Next two recipes are gluten-free.  The first is a version of a traditional German cake/loaf served at Yule-tide.  The second is a citrus flavoured 'sponge' type cake.

Spiced Stollen: makes 1 large loaf
9 oz (250g) gluten-free self-raising flour
3 tsp gluten-free baking powder
3 large eggs, beaten
3 oz (75g) butter, melted
11 fl oz (300ml) soured cream
4 oz (100g) caster sugar
1 tsp vanilla extract
2 oz (50g) pistachio nuts, chopped
2 oz (50g) pecans, chopped
zest of 1 large orange
2 tsp ground cinnamon
1 tsp mixed spice
7 oz (200g) marzipan, cut into small pieces
3 oz (75g) sultanas
3 oz (75g) raisins
icing sugar for dusting
Sift the flour and baking powder into a large bowl, then add the eggs with four tblsp of the (cooled) melted butter, the soured cream, and the sugar.  Then stir in the vanilla, and the remaining ingredients (not icing sugar).  Mix together to make a dough then turn this out onto a floured board, shaping it into an oval (approx 35 x 20cm).  Keep dusting your hands with flour as the mixture will be sticky.
Place onto a large baking tray that has been lined with baking parchment and bake for 40 - 50 minutes at 180C, 350F, gas 4 until the top of the loaf is golden and cooked.  Brush the top of the loaf with the remaining melted butter, then dust with icing sugar (the butter will absorb the sugar to form a sugary coating to the Stollen).
This will keep for up to a week when stored in an airtight container.

St. Clement's Cake: cuts into 10 slices
9 oz (250g) butter, softened
9 oz (250g) caster sugar
4 eggs
9 oz (250g) gluten free self-raising flour
2 tsp gluten-free baking powder
9 oz (250g) mashed potato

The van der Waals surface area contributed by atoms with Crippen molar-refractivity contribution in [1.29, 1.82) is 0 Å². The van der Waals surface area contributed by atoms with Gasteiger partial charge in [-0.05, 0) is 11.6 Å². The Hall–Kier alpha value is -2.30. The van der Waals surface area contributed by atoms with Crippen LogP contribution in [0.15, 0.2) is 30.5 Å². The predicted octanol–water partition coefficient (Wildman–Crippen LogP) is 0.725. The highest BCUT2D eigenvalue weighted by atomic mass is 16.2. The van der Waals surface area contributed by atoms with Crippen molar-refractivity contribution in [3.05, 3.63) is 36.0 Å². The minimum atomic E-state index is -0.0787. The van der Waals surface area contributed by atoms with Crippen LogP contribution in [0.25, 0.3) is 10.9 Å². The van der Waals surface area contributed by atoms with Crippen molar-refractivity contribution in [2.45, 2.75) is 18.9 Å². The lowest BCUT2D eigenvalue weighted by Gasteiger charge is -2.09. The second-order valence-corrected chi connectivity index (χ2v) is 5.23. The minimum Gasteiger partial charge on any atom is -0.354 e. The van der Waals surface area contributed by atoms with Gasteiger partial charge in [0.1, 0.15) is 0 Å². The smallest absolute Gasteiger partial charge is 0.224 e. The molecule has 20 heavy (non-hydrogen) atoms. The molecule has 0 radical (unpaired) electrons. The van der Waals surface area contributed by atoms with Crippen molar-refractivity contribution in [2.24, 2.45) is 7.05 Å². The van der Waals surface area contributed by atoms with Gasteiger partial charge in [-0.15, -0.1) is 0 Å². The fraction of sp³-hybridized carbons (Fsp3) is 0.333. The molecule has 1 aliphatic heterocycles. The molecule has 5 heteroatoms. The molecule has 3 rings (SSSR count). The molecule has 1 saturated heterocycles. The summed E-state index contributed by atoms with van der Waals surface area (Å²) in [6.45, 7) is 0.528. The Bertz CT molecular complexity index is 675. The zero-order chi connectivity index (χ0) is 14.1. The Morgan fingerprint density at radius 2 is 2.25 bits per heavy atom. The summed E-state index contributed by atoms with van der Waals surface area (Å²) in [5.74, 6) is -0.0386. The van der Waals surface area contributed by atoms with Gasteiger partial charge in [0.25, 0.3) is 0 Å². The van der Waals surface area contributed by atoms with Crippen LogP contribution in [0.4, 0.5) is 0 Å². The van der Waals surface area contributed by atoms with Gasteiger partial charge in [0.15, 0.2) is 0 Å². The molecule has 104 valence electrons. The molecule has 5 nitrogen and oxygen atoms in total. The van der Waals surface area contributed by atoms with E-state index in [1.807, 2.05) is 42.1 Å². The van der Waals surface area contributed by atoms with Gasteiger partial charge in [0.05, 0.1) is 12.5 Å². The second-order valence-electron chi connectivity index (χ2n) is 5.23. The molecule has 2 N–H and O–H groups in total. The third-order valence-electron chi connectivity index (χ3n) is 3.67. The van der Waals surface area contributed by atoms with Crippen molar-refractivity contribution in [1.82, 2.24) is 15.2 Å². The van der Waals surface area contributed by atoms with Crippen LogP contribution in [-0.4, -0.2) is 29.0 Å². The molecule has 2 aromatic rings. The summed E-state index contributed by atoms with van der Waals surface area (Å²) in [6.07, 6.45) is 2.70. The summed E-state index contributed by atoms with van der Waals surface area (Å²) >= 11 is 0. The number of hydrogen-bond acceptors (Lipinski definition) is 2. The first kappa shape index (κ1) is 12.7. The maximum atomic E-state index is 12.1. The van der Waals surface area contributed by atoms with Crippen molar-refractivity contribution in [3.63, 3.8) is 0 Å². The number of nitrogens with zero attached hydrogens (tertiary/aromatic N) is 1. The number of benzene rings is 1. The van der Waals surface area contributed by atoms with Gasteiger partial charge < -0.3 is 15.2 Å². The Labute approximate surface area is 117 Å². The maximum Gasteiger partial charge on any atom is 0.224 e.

zest and juice of 2 lemons
zest and juice of 1 orange
6 oz (175g) icing sugar, sifted
lemon juice
Cream together the butter and sugar until light and fluffy, then gradually beat in the eggs, one at a time.  Sift together the flour and baking powder then fold this into the creamed mixture, followed by the potato (fork the spuds through or pref. use a potato ricer to prevent adding it in one lump), and finally the citrus zests and juices (keep back two teaspoons of lemon juice to make the icing).
When combined, put the mixture into a greased and lined 9" (20cm) round cake tin, and bake at 180C, 350F, gas 4 for 45 minutes until golden and a skewer poked in comes out clean.
Leave cake to cool in the tin for 15 minutes before turning out onto a cake airer.
Put the icing sugar into a bowl and mix in enough of the lemon juice to make a stiff but runny icing (if too thick add a few drops of water).  Spread icing over the cake to cover the top, allowing it to dribble down the sides.  Leave until the icing has set before slicing and serving.   Good eaten with a dollop of creme fraiche or Greek yogurt.

Just time for me to give one more recipe for those who enjoy Marmite.  So simple to make yet wonderfully crisp and tasty.
Cheese and Marmite 'crunchies': makes 64 'sticks'
8 sliced white bread, crusts removed
4 tsp Marmite
 grated Parmesan cheese
Using a rolling pin, roll the slices of bread as thinly as possible, then spread each slice with half a tsp of Marmite.  Cut each slice into 8 long sticks and transfer to a baking sheet. Sprinkle a little Parmesan on top then bake at 200C, 400F, gas 6 for 15 minutes.  Give the tray a shake then return to the oven and cook for a further 5 minutes or until the stick are dark and crunchy. 
Cool completely before eating.

That has to be it for today as must now get on and do what needs to be done.  All of a sudden I've got myself organised (not before time), so want to keep working whilst the mood stays with me.
Hope you can join me again tomorrow - if so, see you then.